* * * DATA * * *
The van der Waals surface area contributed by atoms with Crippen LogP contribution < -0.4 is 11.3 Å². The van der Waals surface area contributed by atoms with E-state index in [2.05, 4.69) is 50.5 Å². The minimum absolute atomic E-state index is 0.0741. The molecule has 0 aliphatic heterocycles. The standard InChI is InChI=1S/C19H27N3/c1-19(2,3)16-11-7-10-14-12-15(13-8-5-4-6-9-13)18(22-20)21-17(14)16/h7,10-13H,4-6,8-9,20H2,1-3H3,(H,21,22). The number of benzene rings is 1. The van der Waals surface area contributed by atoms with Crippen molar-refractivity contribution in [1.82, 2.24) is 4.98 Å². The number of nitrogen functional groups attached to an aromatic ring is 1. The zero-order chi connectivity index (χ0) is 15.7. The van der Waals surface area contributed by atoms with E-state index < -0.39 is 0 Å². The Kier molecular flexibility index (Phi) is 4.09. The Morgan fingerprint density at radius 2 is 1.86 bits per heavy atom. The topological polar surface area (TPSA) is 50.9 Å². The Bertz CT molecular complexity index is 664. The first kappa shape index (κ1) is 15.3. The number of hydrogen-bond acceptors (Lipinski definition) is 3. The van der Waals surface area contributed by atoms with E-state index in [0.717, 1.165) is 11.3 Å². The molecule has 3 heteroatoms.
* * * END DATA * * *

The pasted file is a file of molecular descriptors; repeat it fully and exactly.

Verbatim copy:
The van der Waals surface area contributed by atoms with Crippen LogP contribution < -0.4 is 11.3 Å². The van der Waals surface area contributed by atoms with E-state index in [2.05, 4.69) is 50.5 Å². The minimum absolute atomic E-state index is 0.0741. The molecule has 0 aliphatic heterocycles. The standard InChI is InChI=1S/C19H27N3/c1-19(2,3)16-11-7-10-14-12-15(13-8-5-4-6-9-13)18(22-20)21-17(14)16/h7,10-13H,4-6,8-9,20H2,1-3H3,(H,21,22). The number of benzene rings is 1. The van der Waals surface area contributed by atoms with Crippen molar-refractivity contribution in [1.82, 2.24) is 4.98 Å². The number of nitrogen functional groups attached to an aromatic ring is 1. The zero-order chi connectivity index (χ0) is 15.7. The van der Waals surface area contributed by atoms with E-state index < -0.39 is 0 Å². The Kier molecular flexibility index (Phi) is 4.09. The Morgan fingerprint density at radius 2 is 1.86 bits per heavy atom. The topological polar surface area (TPSA) is 50.9 Å². The Bertz CT molecular complexity index is 664. The first kappa shape index (κ1) is 15.3. The number of hydrogen-bond acceptors (Lipinski definition) is 3. The van der Waals surface area contributed by atoms with E-state index in [0.717, 1.165) is 11.3 Å². The molecule has 3 heteroatoms.